TOPIC: WHY A TECHNICAL BLUEPRINT by Phillip Nguyen - Digital Marketing Solutions LLC's Chief Software Engineer & Founder.

There has been NO SILVER BULLET in website development in my 24 years of working in this field as a software engineer. However, there is one called, “The Technical Blueprint.” You can call this the “silver bullet” for the website development process because there is no other method or way to ensure the success of your website being delivered as defined, on-time, and on-budget!

WHY? Would you build a home without a blueprint? The answer is NO! So why would you allow your I.T. team or your subcontractor(s) to build a website without it? Building a website, an especially complex website, has numerous complexities because of the unknowns and intangibilities involved in building a website. Over half of software development and website projects are dead before arrival due to going over-budget and over-time, simply because people failed on their first step...having a well defined Technical Blueprint. You should never allow your website project to begin without a well defined technical blueprint! Doing so is risky unless it’s just a few simple pages and functionalities. So have a technical blueprint before you sign that dotted line. This is the only way to ensure the success of your website because it is the document that you hold your web developer responsible for.

COST. The typical cost of a well defined technical blueprint is roughly about 25% of the project’s overall development cost. Most people who are not familiar with “software development risks” are not comfortable with this cost and this process. They just want a quick estimate and an “EASY TO GET STARTED” roadmap without having to deal with all the details. However, if you choose to use the technical blueprint, this should not be considered as “EXTRA COST” to your project, but instead as part of the project cost. Whoever takes on the project after the technical blueprint is done should deduct this cost that you already paid on the total estimated project cost unless they reason that they don’t need a technical blueprint. If so, then you should run away from this developer as fast as you can.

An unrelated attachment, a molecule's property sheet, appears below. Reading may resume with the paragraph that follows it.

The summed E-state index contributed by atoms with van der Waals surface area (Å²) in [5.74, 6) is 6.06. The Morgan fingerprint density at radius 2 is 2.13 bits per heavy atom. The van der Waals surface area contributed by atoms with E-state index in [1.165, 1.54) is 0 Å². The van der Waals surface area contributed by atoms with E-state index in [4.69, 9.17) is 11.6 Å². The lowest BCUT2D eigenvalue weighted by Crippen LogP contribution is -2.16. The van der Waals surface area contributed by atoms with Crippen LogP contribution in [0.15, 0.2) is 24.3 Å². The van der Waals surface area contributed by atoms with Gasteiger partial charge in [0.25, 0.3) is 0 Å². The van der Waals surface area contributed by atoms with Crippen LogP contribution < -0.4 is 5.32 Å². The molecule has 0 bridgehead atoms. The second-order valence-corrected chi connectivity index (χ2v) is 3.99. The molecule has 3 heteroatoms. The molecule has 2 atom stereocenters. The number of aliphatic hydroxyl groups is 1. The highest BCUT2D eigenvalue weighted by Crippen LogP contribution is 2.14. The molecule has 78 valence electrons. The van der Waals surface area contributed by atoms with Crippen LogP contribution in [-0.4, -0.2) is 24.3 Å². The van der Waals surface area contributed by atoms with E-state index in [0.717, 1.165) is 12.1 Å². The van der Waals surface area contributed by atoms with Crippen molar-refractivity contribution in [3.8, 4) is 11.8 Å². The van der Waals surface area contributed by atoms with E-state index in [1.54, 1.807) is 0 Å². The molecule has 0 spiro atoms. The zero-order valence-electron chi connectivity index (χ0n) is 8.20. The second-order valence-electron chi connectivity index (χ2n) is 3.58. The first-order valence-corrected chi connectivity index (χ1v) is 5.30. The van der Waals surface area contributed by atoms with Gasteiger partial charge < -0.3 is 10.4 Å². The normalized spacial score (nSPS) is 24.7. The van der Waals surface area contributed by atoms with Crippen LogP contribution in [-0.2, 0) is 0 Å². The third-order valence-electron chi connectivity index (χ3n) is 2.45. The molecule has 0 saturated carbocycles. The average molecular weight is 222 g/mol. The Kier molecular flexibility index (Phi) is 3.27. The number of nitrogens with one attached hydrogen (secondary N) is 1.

DELIVERABLES. What should be included in the “Technical Blueprint” of your website project?
  1. A project’s summary of goals and objectives.
  2. A list of use cases (front end and back end).
  3. A design proposal with requirement specifications.
  4. A project timeline An estimation of the project’s minimum and maximum costs.
  5. An action plan with implementation steps.
  6. And last but not least, a service contract.
SUMMARY. With a typical website, especially a large scale project, the development process consists of following several steps. If your project has too many unknown factors and risks that were not sorted because you do not have a technical blueprint, then it’s more likely to fail. However, with a technical blueprint, you and your developer can stay on the same page, have the same understanding of how you envision this website, and have a plan to follow. Without it, it’s like walking through the jungle without a compass because you trusted your developer to hold your hand each step of the way.
  1. Analysis - producing a technical blueprint.
  2. Design - graphical mockups and illustrations of the site.
  3. Coding - converting basic HTML to functional codes.
  4. Testing - lab testing, client testing, and public testing of your website Training - developer trains client on how to operate the site.
  5. Update - sealing the leak(s) after the boat is launched (and there will be leaks!) 
  6. On-going Technical Support & Training
For more information, please visit the premier website design and development company, Digital Marketing Solutions LLC. An A+ rating by the Better Business Bureau since 2003.

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